My last week has coincided with the opening of two shows about death and though I would never presume to compare the conclusion of my time on this blog with such a huge subject, in that they are both endings it seems oddly fitting to mention them in a theatrical context here.
Writing endings is always difficult because they incorporate a Catch-22. On the one hand we want the satisfaction of conclusions, whereas on the other clean cut answers feel forced. Most artists will admit they find this part the hardest to get right and yet, especially in theatre, they are the most important part.
In an ephemeral art form, where audiences are unlikely to revisit the experience again, endings define lasting opinions. As playwright Lauren Gunderson poignantly puts it: “The ending is more than the last thing that we see before the curtain falls. It's the final meaning, the consummation, the last held breath before the unscripted world courses back in.”
No pressure then. Perhaps to avoid this stress some artists have even provided more than one finale. In Ayn Rand’s Night of January 16th the audience decide whether the protagonist is ‘innocent’ or ‘guilty’ with each verdict concluding differently. In Dario Fo’s Accidental Death of an Anarchist two opposite endings are performed one after the other in an attempt (according to the anarchist) to keep everyone appeased. After all, life doesn’t involve definitive endings so why should theatre?
Of course this isn’t strictly true - death is the ‘final frontier’. But even this ultimate goodbye can prove tricky for theatre makers. We all know the cliché of a hammy on-stage death, but recently I was reminded of the dangers of sentimentalising the topic of death itself; a problem that in this instance is particularly tied into our need for narratives with clean cut endings.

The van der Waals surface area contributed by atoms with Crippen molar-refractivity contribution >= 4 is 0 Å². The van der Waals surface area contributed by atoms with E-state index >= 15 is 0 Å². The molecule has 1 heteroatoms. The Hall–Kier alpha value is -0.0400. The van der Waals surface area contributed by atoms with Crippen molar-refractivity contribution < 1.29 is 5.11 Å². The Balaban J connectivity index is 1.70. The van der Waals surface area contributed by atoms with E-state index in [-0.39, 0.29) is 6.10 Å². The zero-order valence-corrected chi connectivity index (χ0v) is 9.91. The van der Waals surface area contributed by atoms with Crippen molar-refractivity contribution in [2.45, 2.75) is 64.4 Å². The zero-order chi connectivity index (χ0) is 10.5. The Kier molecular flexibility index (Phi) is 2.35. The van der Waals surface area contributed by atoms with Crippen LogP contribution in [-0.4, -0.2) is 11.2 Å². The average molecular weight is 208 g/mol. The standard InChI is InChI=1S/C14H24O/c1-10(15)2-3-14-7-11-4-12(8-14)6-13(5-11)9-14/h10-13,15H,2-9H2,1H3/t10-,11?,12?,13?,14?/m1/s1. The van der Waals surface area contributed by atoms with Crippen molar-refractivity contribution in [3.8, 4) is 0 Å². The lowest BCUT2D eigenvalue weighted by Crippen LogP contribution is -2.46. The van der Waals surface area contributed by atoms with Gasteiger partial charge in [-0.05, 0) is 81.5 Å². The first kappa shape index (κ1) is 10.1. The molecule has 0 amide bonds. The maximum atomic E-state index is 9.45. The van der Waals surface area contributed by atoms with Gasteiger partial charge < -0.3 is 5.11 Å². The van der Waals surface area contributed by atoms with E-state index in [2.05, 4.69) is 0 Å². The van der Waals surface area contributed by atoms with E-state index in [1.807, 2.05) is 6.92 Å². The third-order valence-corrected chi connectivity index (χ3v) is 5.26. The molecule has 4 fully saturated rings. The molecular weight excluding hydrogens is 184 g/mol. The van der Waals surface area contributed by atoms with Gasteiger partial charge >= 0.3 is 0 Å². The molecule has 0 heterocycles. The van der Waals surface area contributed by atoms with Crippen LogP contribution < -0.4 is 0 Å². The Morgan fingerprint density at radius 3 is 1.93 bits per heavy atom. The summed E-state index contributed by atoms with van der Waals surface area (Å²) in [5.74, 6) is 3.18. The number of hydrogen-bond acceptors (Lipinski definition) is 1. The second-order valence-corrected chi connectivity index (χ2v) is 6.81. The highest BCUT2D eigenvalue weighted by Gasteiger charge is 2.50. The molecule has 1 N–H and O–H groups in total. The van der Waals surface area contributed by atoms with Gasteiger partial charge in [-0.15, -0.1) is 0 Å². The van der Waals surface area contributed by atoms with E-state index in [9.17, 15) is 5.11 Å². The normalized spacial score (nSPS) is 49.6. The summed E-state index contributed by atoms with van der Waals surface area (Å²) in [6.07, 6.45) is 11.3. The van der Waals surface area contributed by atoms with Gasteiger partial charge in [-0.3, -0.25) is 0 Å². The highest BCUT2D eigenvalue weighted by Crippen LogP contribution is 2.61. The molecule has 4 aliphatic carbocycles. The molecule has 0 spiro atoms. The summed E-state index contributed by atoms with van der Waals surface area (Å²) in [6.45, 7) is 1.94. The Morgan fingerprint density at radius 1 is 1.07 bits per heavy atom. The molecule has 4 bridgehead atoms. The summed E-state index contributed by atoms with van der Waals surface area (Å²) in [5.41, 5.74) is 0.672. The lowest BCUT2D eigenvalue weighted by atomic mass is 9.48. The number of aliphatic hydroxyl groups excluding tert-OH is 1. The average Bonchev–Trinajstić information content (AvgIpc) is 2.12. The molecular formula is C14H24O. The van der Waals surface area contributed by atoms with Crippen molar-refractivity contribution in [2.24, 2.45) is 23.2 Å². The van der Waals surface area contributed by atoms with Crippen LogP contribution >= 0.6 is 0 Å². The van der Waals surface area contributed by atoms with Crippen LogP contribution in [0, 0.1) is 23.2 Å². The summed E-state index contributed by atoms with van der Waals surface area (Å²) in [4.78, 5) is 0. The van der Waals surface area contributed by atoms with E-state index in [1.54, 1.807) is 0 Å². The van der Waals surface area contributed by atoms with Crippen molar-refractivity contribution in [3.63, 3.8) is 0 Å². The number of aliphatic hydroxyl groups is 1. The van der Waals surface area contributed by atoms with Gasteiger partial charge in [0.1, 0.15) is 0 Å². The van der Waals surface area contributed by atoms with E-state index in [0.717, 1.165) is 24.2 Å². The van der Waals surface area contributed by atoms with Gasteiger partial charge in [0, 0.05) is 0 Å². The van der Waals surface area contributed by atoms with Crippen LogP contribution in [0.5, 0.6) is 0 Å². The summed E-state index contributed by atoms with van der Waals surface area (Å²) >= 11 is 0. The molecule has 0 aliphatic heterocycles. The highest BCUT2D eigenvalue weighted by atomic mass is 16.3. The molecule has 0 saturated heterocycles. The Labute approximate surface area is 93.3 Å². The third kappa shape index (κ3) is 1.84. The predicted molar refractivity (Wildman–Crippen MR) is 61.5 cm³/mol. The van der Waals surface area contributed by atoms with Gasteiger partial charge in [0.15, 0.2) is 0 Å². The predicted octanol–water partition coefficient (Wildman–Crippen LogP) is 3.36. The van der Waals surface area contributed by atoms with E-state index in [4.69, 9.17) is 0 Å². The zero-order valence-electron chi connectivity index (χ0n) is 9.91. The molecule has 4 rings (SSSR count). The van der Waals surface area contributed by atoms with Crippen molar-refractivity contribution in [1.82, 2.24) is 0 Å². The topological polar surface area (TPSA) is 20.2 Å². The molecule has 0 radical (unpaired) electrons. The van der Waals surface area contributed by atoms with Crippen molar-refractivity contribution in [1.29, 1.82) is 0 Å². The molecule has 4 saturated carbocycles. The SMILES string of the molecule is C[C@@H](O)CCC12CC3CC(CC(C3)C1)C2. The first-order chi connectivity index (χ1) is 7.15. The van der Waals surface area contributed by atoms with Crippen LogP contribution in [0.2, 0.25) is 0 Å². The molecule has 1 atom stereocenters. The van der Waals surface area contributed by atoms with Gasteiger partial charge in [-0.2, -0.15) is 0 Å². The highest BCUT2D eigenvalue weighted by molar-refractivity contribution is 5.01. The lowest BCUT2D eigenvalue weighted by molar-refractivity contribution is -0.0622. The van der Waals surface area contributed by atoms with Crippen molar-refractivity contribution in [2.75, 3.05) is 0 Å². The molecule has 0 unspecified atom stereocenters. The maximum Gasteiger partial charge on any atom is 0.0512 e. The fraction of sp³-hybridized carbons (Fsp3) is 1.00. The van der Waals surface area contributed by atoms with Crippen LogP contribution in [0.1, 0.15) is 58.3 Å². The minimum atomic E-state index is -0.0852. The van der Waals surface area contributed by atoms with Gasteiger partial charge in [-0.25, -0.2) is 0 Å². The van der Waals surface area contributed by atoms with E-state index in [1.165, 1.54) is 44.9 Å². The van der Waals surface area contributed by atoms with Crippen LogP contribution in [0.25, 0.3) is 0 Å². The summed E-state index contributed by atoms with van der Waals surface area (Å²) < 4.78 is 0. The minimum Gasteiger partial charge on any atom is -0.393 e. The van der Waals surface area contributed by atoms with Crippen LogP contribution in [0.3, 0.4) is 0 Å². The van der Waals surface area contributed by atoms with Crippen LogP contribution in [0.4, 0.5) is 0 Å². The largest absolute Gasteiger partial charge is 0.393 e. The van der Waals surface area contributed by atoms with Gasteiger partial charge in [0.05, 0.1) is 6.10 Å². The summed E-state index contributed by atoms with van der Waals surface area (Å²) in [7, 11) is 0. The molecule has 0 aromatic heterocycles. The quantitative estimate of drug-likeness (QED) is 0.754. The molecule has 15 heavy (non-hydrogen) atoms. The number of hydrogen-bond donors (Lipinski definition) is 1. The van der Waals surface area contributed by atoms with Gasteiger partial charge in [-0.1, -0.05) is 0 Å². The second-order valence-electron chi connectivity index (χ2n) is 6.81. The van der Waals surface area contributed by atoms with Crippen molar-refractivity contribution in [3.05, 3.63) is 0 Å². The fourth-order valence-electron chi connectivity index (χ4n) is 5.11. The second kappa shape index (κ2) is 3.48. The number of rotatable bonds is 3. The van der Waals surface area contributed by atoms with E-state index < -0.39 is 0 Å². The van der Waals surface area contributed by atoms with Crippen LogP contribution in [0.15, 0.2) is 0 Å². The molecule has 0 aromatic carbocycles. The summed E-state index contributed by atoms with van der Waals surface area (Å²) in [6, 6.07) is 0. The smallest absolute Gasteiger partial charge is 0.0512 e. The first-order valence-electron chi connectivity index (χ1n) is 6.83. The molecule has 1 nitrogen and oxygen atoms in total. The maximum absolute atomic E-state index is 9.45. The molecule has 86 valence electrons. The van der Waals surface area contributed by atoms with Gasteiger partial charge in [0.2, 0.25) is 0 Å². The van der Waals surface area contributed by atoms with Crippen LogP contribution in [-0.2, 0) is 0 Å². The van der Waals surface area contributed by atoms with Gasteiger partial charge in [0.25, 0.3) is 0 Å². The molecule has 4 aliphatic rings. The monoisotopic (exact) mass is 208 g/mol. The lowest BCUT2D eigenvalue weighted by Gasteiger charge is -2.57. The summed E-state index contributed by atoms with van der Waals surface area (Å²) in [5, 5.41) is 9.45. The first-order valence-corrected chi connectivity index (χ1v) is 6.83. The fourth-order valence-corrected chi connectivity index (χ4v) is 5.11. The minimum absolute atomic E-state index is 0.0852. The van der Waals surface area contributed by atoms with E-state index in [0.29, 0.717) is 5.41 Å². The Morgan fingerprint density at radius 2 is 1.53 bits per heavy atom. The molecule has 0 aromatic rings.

A Life, currently running at The Finborough, tells the story of an old man with six months to live who is trying to settle his emotional accounts. Hugh Leonard’s play explores what is important to us as we reach the end. But Leonard’s - and our - need to have everything tied up neatly turns a realistically ambiguous play into an overly simplistic one. In reality only the lucky go to their graves with all their accounts settled.
Death also forms the basis of HalfCut’s Shelf Life, opening next week at Marylebone Gardens. Their angle is firmly on the ‘meaninglessness of life’ which seems contrary to any definition of sentimentality. Even so, the idea of having an avatar (I believe this will be a balloon) that becomes you, only to grow with you and then ‘deflate together’ does inherently hold a sense of wistfulness in it. It will be interesting to see how this company handle this romanticism.
And though I won’t be here to give you my view on it - and on a myriad of other things not directly shone on by the bright lights of the West End - somebody else smashing will. Not an end then, but a beginning - and oh dear, what’s more sentimental than that?